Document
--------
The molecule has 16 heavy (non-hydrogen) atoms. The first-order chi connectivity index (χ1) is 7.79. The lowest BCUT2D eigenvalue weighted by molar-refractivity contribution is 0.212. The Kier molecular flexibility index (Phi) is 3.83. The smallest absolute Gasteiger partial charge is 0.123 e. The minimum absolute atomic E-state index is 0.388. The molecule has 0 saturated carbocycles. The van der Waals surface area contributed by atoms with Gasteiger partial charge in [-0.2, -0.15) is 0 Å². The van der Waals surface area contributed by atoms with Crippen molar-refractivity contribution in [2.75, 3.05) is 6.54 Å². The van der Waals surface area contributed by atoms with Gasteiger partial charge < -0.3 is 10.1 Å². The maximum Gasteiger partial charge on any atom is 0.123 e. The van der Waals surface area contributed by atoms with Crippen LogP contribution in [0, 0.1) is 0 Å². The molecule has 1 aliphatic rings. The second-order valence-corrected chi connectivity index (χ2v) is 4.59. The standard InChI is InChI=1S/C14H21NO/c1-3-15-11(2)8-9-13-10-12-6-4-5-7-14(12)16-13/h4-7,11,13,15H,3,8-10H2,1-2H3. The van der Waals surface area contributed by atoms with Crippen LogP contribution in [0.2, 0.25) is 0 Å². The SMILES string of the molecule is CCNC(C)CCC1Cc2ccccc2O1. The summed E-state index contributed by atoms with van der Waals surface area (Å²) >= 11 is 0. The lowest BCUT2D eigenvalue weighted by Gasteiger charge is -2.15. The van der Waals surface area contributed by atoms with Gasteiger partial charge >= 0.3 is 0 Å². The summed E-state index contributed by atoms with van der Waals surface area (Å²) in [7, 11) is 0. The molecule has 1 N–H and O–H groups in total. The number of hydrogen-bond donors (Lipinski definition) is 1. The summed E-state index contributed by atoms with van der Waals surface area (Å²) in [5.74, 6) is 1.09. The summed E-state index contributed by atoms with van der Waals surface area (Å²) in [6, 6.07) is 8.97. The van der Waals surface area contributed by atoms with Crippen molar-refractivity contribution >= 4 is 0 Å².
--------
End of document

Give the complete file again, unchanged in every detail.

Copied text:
The molecule has 16 heavy (non-hydrogen) atoms. The first-order chi connectivity index (χ1) is 7.79. The lowest BCUT2D eigenvalue weighted by molar-refractivity contribution is 0.212. The Kier molecular flexibility index (Phi) is 3.83. The smallest absolute Gasteiger partial charge is 0.123 e. The minimum absolute atomic E-state index is 0.388. The molecule has 0 saturated carbocycles. The van der Waals surface area contributed by atoms with Gasteiger partial charge in [-0.2, -0.15) is 0 Å². The van der Waals surface area contributed by atoms with Crippen molar-refractivity contribution in [2.75, 3.05) is 6.54 Å². The van der Waals surface area contributed by atoms with Gasteiger partial charge < -0.3 is 10.1 Å². The maximum Gasteiger partial charge on any atom is 0.123 e. The van der Waals surface area contributed by atoms with Crippen LogP contribution in [0, 0.1) is 0 Å². The molecule has 1 aliphatic rings. The second-order valence-corrected chi connectivity index (χ2v) is 4.59. The standard InChI is InChI=1S/C14H21NO/c1-3-15-11(2)8-9-13-10-12-6-4-5-7-14(12)16-13/h4-7,11,13,15H,3,8-10H2,1-2H3. The van der Waals surface area contributed by atoms with Crippen LogP contribution in [0.2, 0.25) is 0 Å². The SMILES string of the molecule is CCNC(C)CCC1Cc2ccccc2O1. The summed E-state index contributed by atoms with van der Waals surface area (Å²) >= 11 is 0. The lowest BCUT2D eigenvalue weighted by Gasteiger charge is -2.15. The van der Waals surface area contributed by atoms with Gasteiger partial charge >= 0.3 is 0 Å². The summed E-state index contributed by atoms with van der Waals surface area (Å²) in [7, 11) is 0. The molecule has 1 N–H and O–H groups in total. The number of hydrogen-bond donors (Lipinski definition) is 1. The summed E-state index contributed by atoms with van der Waals surface area (Å²) in [5.74, 6) is 1.09. The summed E-state index contributed by atoms with van der Waals surface area (Å²) in [6, 6.07) is 8.97. The van der Waals surface area contributed by atoms with Crippen molar-refractivity contribution >= 4 is 0 Å².